Taken from: desgrange.net

Remember to

sudo a2enmod rewrite
sudo a2enmod headers
sudo apachectl configtest

in your <VirtualHost>:

<Directory */path/to/my/blog/*>
    RewriteEngine on
    # Gzip
    # If the web browser accept gzip encoding… 
    RewriteCond %{HTTP:Accept-Encoding} gzip
    # …and the web browser is fetching a probably pre-compressed file…
    RewriteCond %{REQUEST_URI} .*\.(css|html|js)
    # …and a matching pre-compressed file exists… 
    RewriteCond %{REQUEST_FILENAME}.gz -s
    # …then rewrite the request to deliver the gzip file
    RewriteRule ^(.+) $1.gz
    # For each file format set the correct mime type (otherwise gzip mime type is returned) and prevent Apache for recompressing the files
    RewriteRule "\.css\.gz$" "-" [T=text/css,E=no-brotli,E=no-gzip]
    RewriteRule "\.html\.gz$" "-" [T=text/html,E=no-brotli,E=no-gzip]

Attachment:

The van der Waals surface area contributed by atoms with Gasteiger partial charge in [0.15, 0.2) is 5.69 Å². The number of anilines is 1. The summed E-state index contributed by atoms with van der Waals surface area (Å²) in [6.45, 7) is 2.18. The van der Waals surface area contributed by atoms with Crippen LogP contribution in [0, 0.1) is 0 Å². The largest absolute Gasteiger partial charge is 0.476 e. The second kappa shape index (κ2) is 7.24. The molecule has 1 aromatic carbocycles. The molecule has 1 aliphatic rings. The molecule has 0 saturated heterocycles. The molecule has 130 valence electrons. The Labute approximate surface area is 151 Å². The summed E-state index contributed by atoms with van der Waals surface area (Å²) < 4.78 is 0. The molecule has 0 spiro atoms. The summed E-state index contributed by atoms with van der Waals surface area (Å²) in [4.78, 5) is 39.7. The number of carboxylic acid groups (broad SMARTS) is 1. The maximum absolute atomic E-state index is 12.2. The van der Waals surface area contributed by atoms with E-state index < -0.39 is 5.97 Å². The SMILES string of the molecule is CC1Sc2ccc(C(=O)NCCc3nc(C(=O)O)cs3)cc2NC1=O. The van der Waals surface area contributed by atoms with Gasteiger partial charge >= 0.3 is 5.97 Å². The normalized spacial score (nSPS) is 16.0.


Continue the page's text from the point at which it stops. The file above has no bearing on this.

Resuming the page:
RewriteRule "\.js\.gz$" "-" [T=application/javascript,E=no-brotli,E=no-gzip]
    <FilesMatch "\.(css|html|js)\.gz$">
        # Serve correct encoding type
        Header set Content-Encoding gzip
        # Force proxies to cache gzip & non-gzip files separately
        Header append Vary Accept-Encoding

Whilst scouring the web for useful pelican plugins, I came across gzip_cache

The idea is that you have a precompressed html.gz / css.gz / js.gz files alongside your html / css / js files.

The above apache2 config should get Apache to serve these already compressed files instead of compressing on the fly.